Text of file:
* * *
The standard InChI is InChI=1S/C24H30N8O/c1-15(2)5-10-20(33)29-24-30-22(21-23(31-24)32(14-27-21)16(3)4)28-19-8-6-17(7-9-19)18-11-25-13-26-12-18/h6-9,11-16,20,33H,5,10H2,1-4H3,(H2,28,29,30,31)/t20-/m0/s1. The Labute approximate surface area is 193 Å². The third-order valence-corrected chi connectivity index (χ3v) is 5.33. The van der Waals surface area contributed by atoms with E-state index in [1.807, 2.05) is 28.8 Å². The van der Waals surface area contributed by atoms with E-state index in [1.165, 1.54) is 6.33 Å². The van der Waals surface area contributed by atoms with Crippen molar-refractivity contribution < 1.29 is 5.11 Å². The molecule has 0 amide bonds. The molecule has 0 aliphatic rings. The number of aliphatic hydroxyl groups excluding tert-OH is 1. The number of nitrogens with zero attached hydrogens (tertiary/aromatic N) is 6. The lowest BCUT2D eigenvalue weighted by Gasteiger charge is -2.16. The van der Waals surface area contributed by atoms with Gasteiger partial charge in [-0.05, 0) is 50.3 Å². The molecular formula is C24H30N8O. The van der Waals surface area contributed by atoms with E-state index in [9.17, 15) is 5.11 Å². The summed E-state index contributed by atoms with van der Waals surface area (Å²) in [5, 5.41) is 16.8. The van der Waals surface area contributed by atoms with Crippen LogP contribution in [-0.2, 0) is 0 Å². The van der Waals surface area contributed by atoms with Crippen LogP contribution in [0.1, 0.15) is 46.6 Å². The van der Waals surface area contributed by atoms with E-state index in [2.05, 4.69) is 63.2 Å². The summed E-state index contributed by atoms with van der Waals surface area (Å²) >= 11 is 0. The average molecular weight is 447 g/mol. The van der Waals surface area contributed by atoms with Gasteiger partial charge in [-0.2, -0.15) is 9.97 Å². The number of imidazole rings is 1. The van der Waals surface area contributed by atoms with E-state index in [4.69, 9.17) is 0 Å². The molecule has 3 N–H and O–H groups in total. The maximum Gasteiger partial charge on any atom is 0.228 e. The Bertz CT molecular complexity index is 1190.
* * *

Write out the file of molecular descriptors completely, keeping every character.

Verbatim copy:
The standard InChI is InChI=1S/C24H30N8O/c1-15(2)5-10-20(33)29-24-30-22(21-23(31-24)32(14-27-21)16(3)4)28-19-8-6-17(7-9-19)18-11-25-13-26-12-18/h6-9,11-16,20,33H,5,10H2,1-4H3,(H2,28,29,30,31)/t20-/m0/s1. The Labute approximate surface area is 193 Å². The third-order valence-corrected chi connectivity index (χ3v) is 5.33. The van der Waals surface area contributed by atoms with E-state index in [1.807, 2.05) is 28.8 Å². The van der Waals surface area contributed by atoms with E-state index in [1.165, 1.54) is 6.33 Å². The van der Waals surface area contributed by atoms with Crippen molar-refractivity contribution < 1.29 is 5.11 Å². The molecule has 0 amide bonds. The molecule has 0 aliphatic rings. The number of aliphatic hydroxyl groups excluding tert-OH is 1. The number of nitrogens with zero attached hydrogens (tertiary/aromatic N) is 6. The lowest BCUT2D eigenvalue weighted by Gasteiger charge is -2.16. The van der Waals surface area contributed by atoms with Gasteiger partial charge in [-0.05, 0) is 50.3 Å². The molecular formula is C24H30N8O. The van der Waals surface area contributed by atoms with E-state index in [9.17, 15) is 5.11 Å². The summed E-state index contributed by atoms with van der Waals surface area (Å²) in [5, 5.41) is 16.8. The van der Waals surface area contributed by atoms with Crippen LogP contribution in [-0.2, 0) is 0 Å². The van der Waals surface area contributed by atoms with Crippen LogP contribution in [0.1, 0.15) is 46.6 Å². The van der Waals surface area contributed by atoms with E-state index in [2.05, 4.69) is 63.2 Å². The summed E-state index contributed by atoms with van der Waals surface area (Å²) >= 11 is 0. The average molecular weight is 447 g/mol. The van der Waals surface area contributed by atoms with Gasteiger partial charge in [-0.2, -0.15) is 9.97 Å². The number of imidazole rings is 1. The van der Waals surface area contributed by atoms with E-state index in [4.69, 9.17) is 0 Å². The molecule has 3 N–H and O–H groups in total. The maximum Gasteiger partial charge on any atom is 0.228 e. The Bertz CT molecular complexity index is 1190.